grants real, but watch for scams
While some people can find money for home
improvements through government grants, others
lose money by falling prey to numerous scams
that lure consumers with the promise of free
government money. "What we're hearing
about is people getting phone calls from somebody
claiming to be from the government and offering
them a grant for some purpose, and some of
them are these home improvement deals,"
says Susan Grant, director of the National
Consumers League's Fraud Center. If you get
such a call, beware. The government does not
call people to offer free money. "That's
the red flag," Grant says.
In some of these
scams, homeowners are told they will receive information about grant money for
a fee or if they submit personal information. Some scammers even ask for checking
account information so they supposedly can deposit grant funds directly. Natural
disaster zones with widespread property damage, like neighborhoods ravaged by
tornadoes or hurricanes, are particularly vulnerable to con artists, who sometimes
call promising government aid because of the disaster.
best way to protect yourself is to arm yourself with knowledge.
The federal government rarely gives grant
money to individuals. Instead, it generally
disburses funds to local authorities and nonprofit
organizations, so any home improvement grants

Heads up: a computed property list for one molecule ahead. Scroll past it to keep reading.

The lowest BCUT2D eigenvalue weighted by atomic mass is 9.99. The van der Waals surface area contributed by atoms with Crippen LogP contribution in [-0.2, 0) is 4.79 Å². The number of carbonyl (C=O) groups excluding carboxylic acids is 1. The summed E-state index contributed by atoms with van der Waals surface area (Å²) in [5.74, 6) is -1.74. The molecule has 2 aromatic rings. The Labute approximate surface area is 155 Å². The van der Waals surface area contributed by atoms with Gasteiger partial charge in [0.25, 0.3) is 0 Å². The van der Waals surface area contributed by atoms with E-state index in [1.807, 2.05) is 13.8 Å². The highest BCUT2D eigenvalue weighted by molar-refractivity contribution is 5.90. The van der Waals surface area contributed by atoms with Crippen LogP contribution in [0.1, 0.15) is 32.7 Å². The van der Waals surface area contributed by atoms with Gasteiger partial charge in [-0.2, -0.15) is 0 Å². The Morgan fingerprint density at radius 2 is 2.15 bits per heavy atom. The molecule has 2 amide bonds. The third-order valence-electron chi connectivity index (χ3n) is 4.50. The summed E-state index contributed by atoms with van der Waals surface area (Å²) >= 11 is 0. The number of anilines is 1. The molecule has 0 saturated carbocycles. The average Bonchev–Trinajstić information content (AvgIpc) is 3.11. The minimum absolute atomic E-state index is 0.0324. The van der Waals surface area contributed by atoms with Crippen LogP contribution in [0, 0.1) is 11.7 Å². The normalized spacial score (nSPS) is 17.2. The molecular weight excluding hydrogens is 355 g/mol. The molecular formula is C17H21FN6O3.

you may be eligible to receive will typically
come from the local level.
Needs vs. wants
Just as the government is not going to fund your dream vacation, it is not going
to pay for your dream home, either. If the improvements you want to make are necessary
for safety, and you qualify, there may be some money out there for you. If you're
hoping to add a little more luxury to your life, the government will not be your
If it sounds too good ...
Be wary of anyone who offers you money or to help you find "free" government
money. If someone claims to represent the government, ask what agency they work
for and tell them you'll call them back. Then look up the phone number for the
agency and contact it to find out whether the caller was in fact authorized by
If you are the recipient of a legitimate grant, you're on the receiving end of
the exchange, not the giving end. In other words, don't pay someone money in order
to get funding promised by a grant. If one of the stipulations of receiving grant
money is a financial investment on your part, contact local authorities and the
National Consumers League's Fraud Center instead.